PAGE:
L-Carnitine: Metabolic Rocket Fuel
Why do you train? Is it the rush, the burn, the chiseled physique that gets noticed by complete strangers when you wear baggy clothes?
While the reasons are often insignificant, the rewards are generally immeasurable. And it makes no difference whether you fall under the title of bodybuilder, powerlifter or endurance junkie. Because at the end of the day, you're still an athlete with a passion for what you do. And as fate would have it, athletes share one very common and disheartening obstacle—the wall.
Now unless you're new to the lifestyle, you've probably learned a thing or two about your body. How it responds to stress, where your breaking point lies, how much fluid you require to make it through a high-impact session, the list goes on.
What many athletes fail to realize is that these excruciating training sessions demand enormous nutritional support.
The days of simply popping some mass-marketed discount multivitamin are dead. Fortunately, the nutritional sciences have blessed us with a wealth of supplements designed entirely around the seemingly endless needs of today's hardcore endurance athlete. L-Carnitine is among one of the best examples.
As a result, this amino-like substance has become a staple supplement with endurance athletes, bodybuilders and scores of health conscious individuals worldwide.
Deep inside every cell are microscopic sweatshops known as mitochondria. The sole function of L-carnitine is to transport the fatty acids from food (including those difficult to burn brown and saturated fats) into the mitochondria.
From there, they're converted into energy that can be used immediately. Now it doesn't take a Pfizer engineer to justify how beneficial this is to endurance athletes.
Every movement you make is at the mercy of this process, and without adequate levels of L-carnitine, your system becomes vulnerable to muscle failure, fatigue and snail-like sluggishness.
In contrast, a well-stocked reserve of L-carnitine allows you to convert stored fat into expendable energy. This ultimately allows you to train harder and longer without the nervous jitters of stimulants and caffeine.
The benefits don't stop at the end of your session. Since its discovery, more than 18,000 published studies have examined the benefits of L-carnitine. As a result, it's become one of the top studied dietary supplements ever introduced.
The most notable have evaluated its ability to improve memory and mental capacity, heal sports-related injuries, support the cardiovascular system, boost male fertility and promote healthy skin.
Even more interesting, over 300 studies are conducted each year as technology continues to evolve.
As with any supplement, always read the labels with extreme scrutiny. Look for the words "Manufactured BY" and avoid those that read "Manufactured FOR".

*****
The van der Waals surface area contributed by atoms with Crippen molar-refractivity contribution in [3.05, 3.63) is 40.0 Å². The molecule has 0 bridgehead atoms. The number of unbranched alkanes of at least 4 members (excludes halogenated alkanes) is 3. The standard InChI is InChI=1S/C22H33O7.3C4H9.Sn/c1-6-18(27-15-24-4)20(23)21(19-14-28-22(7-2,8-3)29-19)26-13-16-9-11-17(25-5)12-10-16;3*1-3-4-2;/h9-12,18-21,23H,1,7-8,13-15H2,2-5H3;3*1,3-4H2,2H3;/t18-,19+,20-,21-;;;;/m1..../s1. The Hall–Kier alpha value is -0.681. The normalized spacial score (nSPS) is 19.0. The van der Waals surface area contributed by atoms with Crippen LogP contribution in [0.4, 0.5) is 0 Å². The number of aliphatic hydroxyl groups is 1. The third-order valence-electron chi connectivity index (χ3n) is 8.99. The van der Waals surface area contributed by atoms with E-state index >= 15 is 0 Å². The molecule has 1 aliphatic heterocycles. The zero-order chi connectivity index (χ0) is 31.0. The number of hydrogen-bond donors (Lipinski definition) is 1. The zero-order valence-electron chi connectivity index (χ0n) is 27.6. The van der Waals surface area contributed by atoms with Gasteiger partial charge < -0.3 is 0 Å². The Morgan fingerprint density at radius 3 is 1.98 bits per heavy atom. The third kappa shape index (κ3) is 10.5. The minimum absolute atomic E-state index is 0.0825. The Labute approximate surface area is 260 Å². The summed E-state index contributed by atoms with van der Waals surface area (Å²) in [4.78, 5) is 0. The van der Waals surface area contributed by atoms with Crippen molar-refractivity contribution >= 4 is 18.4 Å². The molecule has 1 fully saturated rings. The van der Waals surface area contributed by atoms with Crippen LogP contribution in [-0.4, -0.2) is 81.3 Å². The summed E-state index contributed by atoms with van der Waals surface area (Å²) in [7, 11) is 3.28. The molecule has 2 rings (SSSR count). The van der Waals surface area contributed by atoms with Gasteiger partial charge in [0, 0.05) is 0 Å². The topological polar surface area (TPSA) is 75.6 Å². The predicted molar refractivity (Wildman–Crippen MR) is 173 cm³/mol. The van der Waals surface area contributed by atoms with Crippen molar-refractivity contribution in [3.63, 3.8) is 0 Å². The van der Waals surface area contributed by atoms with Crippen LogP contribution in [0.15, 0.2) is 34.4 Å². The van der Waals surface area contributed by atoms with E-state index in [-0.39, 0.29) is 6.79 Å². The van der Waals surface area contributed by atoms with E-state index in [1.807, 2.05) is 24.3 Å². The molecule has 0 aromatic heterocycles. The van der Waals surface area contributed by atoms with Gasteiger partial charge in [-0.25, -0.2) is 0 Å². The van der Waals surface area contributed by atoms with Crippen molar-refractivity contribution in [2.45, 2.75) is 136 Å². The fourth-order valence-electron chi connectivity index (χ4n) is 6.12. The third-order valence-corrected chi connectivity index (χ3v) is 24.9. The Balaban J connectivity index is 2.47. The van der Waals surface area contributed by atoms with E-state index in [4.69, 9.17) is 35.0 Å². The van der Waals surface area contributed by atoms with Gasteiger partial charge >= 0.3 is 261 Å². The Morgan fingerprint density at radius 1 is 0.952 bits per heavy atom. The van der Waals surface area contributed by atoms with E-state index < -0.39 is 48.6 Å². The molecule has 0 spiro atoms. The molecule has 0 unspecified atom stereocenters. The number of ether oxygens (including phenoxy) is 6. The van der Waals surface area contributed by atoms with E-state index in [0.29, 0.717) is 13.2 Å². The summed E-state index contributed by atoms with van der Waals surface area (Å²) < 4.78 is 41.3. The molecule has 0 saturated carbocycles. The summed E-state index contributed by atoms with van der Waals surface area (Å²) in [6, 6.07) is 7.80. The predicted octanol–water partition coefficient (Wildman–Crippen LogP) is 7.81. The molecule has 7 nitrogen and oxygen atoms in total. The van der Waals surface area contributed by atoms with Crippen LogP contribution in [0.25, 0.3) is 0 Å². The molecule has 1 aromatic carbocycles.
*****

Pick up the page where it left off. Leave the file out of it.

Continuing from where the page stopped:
Manufacturers are held to strict quality control, subject to surprise inspections and for the most part, take the quality of their products very seriously.
With L-carnitine, make sure to choose one that clearly reads "L" carnitine. There's also a D-carnitine, but most retailers don't even stock this "mirror" strain. You'll have your choice of tablet, capsule and liquid. Each is effective, but releases in different fashion.
L-carnitine should be taken prior to physical activity, and is absorbed by the body very quickly. If you're on your way to the gym, liquid or capsules are your best bet.
By the time you hit the weights or the elliptical, the L-carnitine in your system will be begging for you to give it something to do. Endurance and high-impact athletes tend to benefit best from tablet form, as they're known to release in a slower manner.
Start off with 500 mg on an empty stomach. This is a completely safe dose that can help the body adjust to its presence.
From there, feel free to adjust upward as you see fit. While the requirements vary from person to person, you won't need more than 1000-1500 mg per session.
L-carnitine appears to be very safe when taken as indicated. But as always, use caution when taking any supplement and pay attention to the signs your body gives you. If anything seems askew, discontinue use immediately and consult your physician.
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One more use of L-Cartinine is, it makes the Shin splints go away. I visited my doc as i had severe shin splints due to dance rehearsals, and when i took l cartinine tabs, the shin splints were gone in a week.
L-Carnitine is a great supplement for metabolic energy increase and to improve general heart health. My suggestion (open to feedback) would be to look for a supplement containing Acetyl L-Carnitine for added absorption. Also the synergistic benefits of adding R-Alpha Lipoic Acid are something to look into, mostly on a health stand point.
How much Lipoic Acid to you take?
Also, my understanding was that acetyl-L-carnitine is a diffierent form of the amino acid than plain L-carnitine, and they do different things. I thought the acetyl version was more for brain and nerve support, for enhanced cognition and memory -- while L-carnitine worked on releasing energy from fat to the muscles. Am I wrong about this?
L-Carnitine and Acetyl L-Carnitine are both readily available supplements, you are correct in thinking that the Acetyl form affects the cognitive function much more than L-Carnitine, however it also increases the metabolic function of the cell as well. Giving you the same benefits of L-Carnitine with the added benefits and absorption of Acetyl L-Carnitine.
As for the R-alpha lipoic acid dosage, I would suggest 100mg assuming you are supplementing with a robust and complete nutritional formula.
Hope this helps.